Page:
What does that even mean? And what’s the big deal about thinking something is hard? Words are powerful (Proverbs 18:21, Matthew 15:18, Matthew 12:36). However we view something, is the outcome we will have. When we think something is hard, it becomes hard. There is no overcoming hard. I was stuck thinking that being a mom was hard for seven years. I would become frustrated easily, impatient easily, and found myself leaning on my own strength easily all because of thinking motherhood was just hard and always going to be that way, no matter what happened, no matter the season. I loved being a mom, but my fallback was believing it was hard when things weren’t easy and enjoyable.
We live in a culture that is trying to teach us if something isn’t easy, then it is hard. School isn’t easy, so it must be hard. Having a job isn’t easy, so it must be hard. Being a mom isn’t easy, so it must be hard. Basically, our culture tells us, if our flesh cannot have what it wants, then what we are doing must be hard. And when something is hard, people start laying down instead of moving forward. Hard leaves us with no option except getting past the situation, instead of walking through the situation. Hard leaves us resisting the stretch and keeps us from gaining growth. Hard leaves us believing life is unfair. Being a mom is unfair.
Is being a mom easy? No, of course not. Is any part of life easy? No. There is sin and selfishness now, that we are at battle with. Even our children think their lives are unfair and restrictive against their wants. Life has never been easy for any of us at any point of our lives. We have never been able to do what we want, when we want from the youngest of age because we are part of God’s design. A design of growing relationship and consistently walking in love. A design of stretching past what our flesh wants, to see life from the perspective of our Creator.
And that is where I found my freedom. I began rejecting the enemy’s lies and started gaining our Savior’s perspective. His perspective sees the needs of others, past the wants of the flesh. He sees that we live in a broken world, but because He has redeemed us, the Garden of Eden is at our fingertips to give to others. To give to our children when they need correcting or help.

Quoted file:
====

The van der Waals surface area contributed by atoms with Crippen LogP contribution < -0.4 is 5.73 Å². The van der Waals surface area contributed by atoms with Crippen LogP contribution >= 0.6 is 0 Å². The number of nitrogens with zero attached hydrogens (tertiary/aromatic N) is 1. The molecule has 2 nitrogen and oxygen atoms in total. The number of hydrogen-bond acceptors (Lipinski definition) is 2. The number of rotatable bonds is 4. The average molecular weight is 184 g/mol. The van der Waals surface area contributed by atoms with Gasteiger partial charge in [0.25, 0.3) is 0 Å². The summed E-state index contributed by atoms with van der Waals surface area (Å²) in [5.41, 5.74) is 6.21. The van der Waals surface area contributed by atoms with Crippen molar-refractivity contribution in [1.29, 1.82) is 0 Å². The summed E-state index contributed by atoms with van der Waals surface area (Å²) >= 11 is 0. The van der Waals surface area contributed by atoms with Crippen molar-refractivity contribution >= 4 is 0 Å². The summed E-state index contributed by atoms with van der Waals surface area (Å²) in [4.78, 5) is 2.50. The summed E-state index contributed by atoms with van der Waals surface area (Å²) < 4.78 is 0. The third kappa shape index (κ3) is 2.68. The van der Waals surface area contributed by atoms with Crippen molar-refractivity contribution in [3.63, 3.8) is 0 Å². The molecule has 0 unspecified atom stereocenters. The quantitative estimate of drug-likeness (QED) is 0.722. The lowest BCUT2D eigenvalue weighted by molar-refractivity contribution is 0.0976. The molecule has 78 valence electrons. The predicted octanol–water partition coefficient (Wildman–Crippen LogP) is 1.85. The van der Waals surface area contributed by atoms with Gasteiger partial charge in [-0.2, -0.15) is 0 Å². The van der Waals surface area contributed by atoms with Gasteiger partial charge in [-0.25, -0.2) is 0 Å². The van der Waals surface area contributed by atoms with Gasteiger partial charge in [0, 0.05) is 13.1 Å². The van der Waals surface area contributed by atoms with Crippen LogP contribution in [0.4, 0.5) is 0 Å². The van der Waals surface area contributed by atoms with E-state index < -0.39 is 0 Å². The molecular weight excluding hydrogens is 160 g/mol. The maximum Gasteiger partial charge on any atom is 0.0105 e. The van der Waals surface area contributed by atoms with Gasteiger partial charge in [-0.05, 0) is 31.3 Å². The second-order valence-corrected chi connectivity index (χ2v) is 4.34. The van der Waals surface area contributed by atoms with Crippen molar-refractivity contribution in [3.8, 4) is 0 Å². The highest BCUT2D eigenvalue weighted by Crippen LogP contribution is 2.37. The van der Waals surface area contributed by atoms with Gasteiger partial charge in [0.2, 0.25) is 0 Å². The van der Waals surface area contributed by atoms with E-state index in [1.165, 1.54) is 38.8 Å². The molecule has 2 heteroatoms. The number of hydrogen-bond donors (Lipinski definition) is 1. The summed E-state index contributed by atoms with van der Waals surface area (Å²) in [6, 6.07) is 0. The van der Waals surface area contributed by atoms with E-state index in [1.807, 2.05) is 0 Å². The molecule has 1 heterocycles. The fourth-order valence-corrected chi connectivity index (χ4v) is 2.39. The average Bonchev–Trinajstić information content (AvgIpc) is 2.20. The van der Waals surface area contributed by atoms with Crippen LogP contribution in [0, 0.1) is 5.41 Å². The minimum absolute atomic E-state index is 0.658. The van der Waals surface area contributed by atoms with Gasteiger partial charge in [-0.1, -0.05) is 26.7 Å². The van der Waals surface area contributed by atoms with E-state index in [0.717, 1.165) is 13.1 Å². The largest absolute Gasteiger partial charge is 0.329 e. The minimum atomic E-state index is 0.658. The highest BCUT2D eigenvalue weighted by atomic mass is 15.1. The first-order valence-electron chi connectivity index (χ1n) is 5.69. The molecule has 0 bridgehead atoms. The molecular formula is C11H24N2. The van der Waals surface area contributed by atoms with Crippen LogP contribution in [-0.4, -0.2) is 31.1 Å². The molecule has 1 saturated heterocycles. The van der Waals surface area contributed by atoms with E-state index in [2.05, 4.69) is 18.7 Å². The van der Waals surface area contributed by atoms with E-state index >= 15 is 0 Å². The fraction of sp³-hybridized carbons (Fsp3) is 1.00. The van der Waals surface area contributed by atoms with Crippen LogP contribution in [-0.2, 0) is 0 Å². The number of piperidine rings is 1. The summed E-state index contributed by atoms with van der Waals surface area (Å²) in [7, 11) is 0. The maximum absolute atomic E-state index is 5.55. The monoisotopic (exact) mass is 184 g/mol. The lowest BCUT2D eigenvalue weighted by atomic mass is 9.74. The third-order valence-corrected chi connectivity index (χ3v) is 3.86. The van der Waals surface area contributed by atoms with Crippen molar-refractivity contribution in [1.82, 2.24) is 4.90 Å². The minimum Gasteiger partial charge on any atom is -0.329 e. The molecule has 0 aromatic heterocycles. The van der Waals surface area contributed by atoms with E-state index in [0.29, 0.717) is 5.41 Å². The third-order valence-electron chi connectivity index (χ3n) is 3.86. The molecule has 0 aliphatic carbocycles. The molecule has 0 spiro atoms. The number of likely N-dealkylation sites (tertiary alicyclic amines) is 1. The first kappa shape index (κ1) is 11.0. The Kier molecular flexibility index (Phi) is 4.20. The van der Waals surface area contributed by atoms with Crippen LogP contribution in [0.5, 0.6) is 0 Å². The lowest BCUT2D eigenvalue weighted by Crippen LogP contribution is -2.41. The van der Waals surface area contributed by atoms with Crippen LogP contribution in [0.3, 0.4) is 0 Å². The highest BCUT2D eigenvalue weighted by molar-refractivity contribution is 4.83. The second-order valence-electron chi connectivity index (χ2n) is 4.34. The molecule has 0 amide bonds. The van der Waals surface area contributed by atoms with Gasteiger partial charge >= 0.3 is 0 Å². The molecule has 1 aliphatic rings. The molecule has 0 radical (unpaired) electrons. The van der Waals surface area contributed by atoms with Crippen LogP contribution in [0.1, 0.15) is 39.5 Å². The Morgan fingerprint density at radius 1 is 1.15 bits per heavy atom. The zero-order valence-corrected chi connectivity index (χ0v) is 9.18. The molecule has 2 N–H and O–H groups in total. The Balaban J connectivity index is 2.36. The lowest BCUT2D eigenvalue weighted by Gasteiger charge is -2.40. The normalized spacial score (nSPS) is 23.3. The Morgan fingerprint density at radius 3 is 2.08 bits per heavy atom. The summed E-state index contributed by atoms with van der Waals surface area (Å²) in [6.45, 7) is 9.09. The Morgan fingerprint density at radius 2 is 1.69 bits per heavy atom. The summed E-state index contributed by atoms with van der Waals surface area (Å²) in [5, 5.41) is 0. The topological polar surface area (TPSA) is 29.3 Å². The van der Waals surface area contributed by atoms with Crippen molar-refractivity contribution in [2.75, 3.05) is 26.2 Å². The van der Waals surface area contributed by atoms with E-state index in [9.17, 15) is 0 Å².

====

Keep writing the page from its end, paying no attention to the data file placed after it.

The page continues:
I have searched for the word hard in the Bible, and I cannot find it pertaining to life. I have found the words: trials, challenges, tribulations, but not the word hard. Why? Because we can walk through a trial, walk through a challenge, and grow through tribulation. We can walk through anything and overcome everything with Christ who strengthens us (Philippians 4:13). But we cannot walk through the mindset of hard because it is not the mindset of God. We can only walk around something hard, which leaves us circling it because it becomes the center of what we believe. When we stop believing that we can do all things, God has become second and the enemy’s lies have become first. We become powerless.
I had to stop carrying God in my pocket, and put Him in the center of my heart. In the center of all I believe and all I trust. I had to look at myself honestly and raw, and let go of using the word hard as my crutch to stop moving forward, to stop leaning into the stretch.
I have to do this daily.
I have to reposition Him back to the center of my life. And when I do this, although the stretching may be painful and I am still physically tired, I am so much more flexible than the day before. Each season brings a new stretching, and each season I now choose to walk through the challenges that come my way. I am not stuck hitting the same hard place over and over. I am not graceful all of the time in the midst, but I now have His authority to push myself aside, and each day becomes a different kind of easy. I choose to see Him, and in return I receive joy. There really is joy in growing against the flesh, and closer to Jesus.
Today, be honest with yourself. Do you find yourself resisting or leaning into God’s stretching? Do you hold lies as truths? I know it sounds so small to change a word, but words are what create a mindset and an attitude. I believed that being a mom was hard instead of a challenge. I believed that there was no freedom in motherhood because it was hard, instead of stretching. And in this belief, I allowed myself to take center of my life, which stole my joy. I allowed my wants to overshadow God’s will. I allowed myself to accept the world’s perspective, instead of His. Today, allow God to ask you: “What if you just stopped thinking that being a mom is hard and leaned into the stretching, instead of resisting?” How would your life be different if you had His authority to grow?
May your day be filled with finding joy in His perspective!
“Count it all joy, my brothers, when you meet trials of various kinds, for you know that the testing of your faith produces steadfastness. And let steadfastness have its full effect, that you may be perfect and complete, lacking in nothing.” (James 1:2-4)